Take the 2-minute tour ×
Stack Overflow is a question and answer site for professional and enthusiast programmers. It's 100% free, no registration required.

From what I've read so far, using the FFI with C++ is very hard to accomplish. One of the biggest reasons seems to be converting C++ objects to Haskell. My problem now is that I don't have any experience with C, but a few years with C++, and also I prefer OOP. Therefore, I would naturally like to benefit from C++.

So can I write C++ programs designed to be used by the Haskell FFI to get around these problems? C++ could do anything under the hood, but the API would be C-like, i.e. I'm not exchanging objects, don't have overloaded top-level functions and so on. Are there any pitfalls to look out for?

(To compare my project with something you may be familiar with: Think of using SciPy's Weave to speed up Python code.)

share|improve this question
    
If you want to use C++, then use C++, not Haskell. Otherwise reserve FFI for interfacing with native libraries and maaaaaybe really-performance-critical code. –  Cat Plus Plus Sep 18 '12 at 11:11
1  
@CatPlusPlus Performance-critical code would be exactly what I'd be using C++ for. –  David Sep 18 '12 at 11:13
    
Except FFI is used as last resort in that. –  Cat Plus Plus Sep 18 '12 at 11:14
2  
Yes. Can we focus on my question now? –  David Sep 18 '12 at 11:19
1  
The answer is 'yes, you can use extern "C"-d functions if you're careful', and not really related to Haskell. –  Cat Plus Plus Sep 18 '12 at 11:30

1 Answer 1

up vote 10 down vote accepted

Yes, you can use C++ code via the FFI if you expose a C API on top of that C++ code.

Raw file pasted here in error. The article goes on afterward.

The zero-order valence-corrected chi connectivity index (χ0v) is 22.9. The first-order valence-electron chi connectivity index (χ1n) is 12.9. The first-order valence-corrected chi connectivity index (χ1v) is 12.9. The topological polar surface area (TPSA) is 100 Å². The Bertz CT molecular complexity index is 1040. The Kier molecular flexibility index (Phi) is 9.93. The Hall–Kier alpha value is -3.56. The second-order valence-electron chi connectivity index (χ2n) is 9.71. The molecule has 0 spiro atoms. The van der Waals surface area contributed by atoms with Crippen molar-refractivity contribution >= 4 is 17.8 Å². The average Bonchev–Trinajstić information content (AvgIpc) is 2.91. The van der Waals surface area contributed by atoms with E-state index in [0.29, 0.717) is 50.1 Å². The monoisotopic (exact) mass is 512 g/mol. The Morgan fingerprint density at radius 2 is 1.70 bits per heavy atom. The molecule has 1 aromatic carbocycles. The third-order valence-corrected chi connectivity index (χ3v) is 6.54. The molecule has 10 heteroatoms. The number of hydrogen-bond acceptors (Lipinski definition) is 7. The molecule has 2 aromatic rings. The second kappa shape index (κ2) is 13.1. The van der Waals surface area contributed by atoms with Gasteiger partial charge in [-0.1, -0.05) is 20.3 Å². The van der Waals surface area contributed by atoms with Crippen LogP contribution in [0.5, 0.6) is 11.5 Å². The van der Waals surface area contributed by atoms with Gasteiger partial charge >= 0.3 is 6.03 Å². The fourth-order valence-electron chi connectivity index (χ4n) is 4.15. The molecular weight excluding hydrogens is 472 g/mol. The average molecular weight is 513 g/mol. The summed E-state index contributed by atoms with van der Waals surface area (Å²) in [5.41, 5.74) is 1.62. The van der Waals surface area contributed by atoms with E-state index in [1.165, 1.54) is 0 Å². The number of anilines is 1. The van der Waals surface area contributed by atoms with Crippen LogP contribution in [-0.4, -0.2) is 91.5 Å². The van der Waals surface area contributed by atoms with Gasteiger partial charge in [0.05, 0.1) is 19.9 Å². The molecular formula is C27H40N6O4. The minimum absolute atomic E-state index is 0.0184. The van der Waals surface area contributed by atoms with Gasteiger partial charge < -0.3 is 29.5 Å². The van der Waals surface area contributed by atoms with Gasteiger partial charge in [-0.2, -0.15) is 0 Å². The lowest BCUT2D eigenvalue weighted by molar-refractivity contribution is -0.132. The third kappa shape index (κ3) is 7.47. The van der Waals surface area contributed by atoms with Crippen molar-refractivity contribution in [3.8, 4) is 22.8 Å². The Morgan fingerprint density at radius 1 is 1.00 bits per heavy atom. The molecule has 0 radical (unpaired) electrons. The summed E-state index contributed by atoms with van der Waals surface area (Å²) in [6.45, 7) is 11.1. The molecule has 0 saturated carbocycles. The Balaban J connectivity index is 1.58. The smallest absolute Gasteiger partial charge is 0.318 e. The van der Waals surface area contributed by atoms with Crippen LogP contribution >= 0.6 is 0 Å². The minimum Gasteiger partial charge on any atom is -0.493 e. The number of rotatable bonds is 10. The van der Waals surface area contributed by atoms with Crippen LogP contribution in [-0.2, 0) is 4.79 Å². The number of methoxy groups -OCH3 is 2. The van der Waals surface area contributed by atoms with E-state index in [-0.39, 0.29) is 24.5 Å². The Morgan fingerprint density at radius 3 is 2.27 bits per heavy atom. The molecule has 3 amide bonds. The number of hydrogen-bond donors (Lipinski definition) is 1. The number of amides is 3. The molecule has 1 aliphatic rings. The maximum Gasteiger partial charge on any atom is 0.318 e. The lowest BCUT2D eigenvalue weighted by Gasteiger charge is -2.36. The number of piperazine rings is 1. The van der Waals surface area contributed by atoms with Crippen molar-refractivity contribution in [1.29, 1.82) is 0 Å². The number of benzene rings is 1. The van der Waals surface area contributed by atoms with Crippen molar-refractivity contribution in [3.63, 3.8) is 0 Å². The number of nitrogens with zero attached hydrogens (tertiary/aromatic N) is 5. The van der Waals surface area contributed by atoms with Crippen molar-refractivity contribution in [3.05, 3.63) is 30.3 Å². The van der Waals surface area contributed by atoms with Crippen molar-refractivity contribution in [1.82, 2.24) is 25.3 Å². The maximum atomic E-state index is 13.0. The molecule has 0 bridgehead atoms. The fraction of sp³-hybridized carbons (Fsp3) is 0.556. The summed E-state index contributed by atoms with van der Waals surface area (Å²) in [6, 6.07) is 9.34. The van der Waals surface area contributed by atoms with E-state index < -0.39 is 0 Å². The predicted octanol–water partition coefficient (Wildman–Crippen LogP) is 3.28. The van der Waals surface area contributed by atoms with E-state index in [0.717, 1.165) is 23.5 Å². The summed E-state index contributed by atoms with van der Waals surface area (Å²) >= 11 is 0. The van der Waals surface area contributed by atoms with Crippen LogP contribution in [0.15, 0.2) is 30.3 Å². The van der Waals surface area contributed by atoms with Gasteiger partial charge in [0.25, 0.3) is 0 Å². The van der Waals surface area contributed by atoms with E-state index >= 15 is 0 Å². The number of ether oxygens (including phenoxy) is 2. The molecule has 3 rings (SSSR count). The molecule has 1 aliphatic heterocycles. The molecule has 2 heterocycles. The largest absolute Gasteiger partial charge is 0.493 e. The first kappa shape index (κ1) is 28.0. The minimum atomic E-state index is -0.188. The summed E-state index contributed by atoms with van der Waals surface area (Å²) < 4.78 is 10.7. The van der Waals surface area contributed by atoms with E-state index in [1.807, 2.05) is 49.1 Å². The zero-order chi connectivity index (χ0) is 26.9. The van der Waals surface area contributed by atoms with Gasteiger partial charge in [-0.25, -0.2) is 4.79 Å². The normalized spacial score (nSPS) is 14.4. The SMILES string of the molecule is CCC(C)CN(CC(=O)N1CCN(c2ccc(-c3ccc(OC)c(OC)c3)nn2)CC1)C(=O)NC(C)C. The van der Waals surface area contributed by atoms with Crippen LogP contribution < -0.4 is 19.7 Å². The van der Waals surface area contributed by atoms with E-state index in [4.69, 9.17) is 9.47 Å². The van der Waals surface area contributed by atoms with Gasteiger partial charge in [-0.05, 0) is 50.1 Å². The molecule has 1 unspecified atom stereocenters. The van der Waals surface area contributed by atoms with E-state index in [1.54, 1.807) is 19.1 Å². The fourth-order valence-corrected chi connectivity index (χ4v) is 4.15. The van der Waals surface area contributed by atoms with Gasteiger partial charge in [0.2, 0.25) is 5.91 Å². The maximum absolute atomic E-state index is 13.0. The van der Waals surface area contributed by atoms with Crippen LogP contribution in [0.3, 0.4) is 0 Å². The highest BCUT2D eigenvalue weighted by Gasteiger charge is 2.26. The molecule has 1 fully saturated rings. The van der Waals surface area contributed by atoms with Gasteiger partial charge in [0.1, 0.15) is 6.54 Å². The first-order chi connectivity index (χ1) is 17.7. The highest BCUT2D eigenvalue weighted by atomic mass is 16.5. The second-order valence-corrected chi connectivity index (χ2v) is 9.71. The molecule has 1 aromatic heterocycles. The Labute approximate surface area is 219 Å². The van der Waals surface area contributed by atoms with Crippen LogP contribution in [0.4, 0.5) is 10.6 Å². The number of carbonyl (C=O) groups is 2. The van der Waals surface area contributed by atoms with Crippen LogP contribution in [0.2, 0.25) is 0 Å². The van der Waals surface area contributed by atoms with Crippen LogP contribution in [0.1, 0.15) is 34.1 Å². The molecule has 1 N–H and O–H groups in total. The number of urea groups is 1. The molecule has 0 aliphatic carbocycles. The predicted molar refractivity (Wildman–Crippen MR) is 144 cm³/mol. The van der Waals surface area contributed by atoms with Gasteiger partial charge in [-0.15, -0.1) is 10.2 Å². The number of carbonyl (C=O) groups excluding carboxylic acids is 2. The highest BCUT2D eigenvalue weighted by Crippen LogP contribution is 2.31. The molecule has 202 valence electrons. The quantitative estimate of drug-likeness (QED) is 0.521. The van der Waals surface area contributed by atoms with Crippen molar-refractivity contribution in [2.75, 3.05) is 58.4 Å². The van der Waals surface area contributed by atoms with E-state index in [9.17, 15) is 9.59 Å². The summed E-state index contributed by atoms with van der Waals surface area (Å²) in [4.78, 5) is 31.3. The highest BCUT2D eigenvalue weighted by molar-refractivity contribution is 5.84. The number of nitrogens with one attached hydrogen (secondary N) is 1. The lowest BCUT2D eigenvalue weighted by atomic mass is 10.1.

A common pattern is to simply wrap all of a class's "methods" as C procedures, such that objects of that class can be treated as opaque pointers that those functions can be applied to.

For example, given the code (foo.h):

class foo
{
public:
  foo(int a) : _a(a) {}
  ~foo() { _a = 0; } // Not really necessary, just an example

  int get_a() { return _a; }
  void set_a(int a) { _a = a; }

private:
  int _a;
}

...you can easily create C versions of all of these methods (foo_c.h):

#ifdef __cplusplus
typedef foo *foo_ptr;
extern "C"
{
#else
typedef void *foo_ptr;
#endif

foo_ptr foo_ctor(int a);
void foo_dtor(foo_ptr self);

int foo_get_a(foo_ptr self);
void foo_set_a(foo_ptr self, int a);
#ifdef __cplusplus
} /* extern "C" */
#endif

Then, there must be some adapter code that implements the C interface via the C++ interface (foo_c.cpp):

#include "foo.h"
#include "foo_c.h"

foo_ptr foo_ctor(int a) { return new foo(a); }
void foo_dtor(foo_ptr self) { delete self; }

int foo_get_a(foo_ptr self) { return self->get_a(); }
void foo_set_a(foo_ptr self, int a) { self->set_a(a); }

The header foo_c.h can now be included in a Haskell FFI definition.

share|improve this answer
    
why void * in C? typedef struct foo* foo_ptr; works in both. –  Öö Tiib Sep 18 '12 at 23:50
    
Because foo is a class and not a struct, and if you have a C++-aware C-compiler that lets you do that, it's extremely non-standard. –  dflemstr Oct 7 '12 at 14:19
    
Every standard-compliant C++ compiler has to compile it when you address class foo as struct foo in some typedef. –  Öö Tiib Oct 8 '12 at 6:11
    
Yes, but I won't be compiling C code with a C++ compiler, especially not when the C compiler is automatically invoked by Cabal. –  dflemstr Oct 8 '12 at 9:38
    
You apparently have #ifdef __cplusplus in code so you apparently compile it with both compilers and typedef struct foo* foo_ptr; compiles into a pointer of foo in both compilers. You can not define foo in C and so you can not dereference the pointer to foo in C (or to do pointer arithmetics with it) but that you can't do with void* either. –  Öö Tiib Oct 8 '12 at 15:10

Your Answer

 
discard

By posting your answer, you agree to the privacy policy and terms of service.

Not the answer you're looking for? Browse other questions tagged or ask your own question.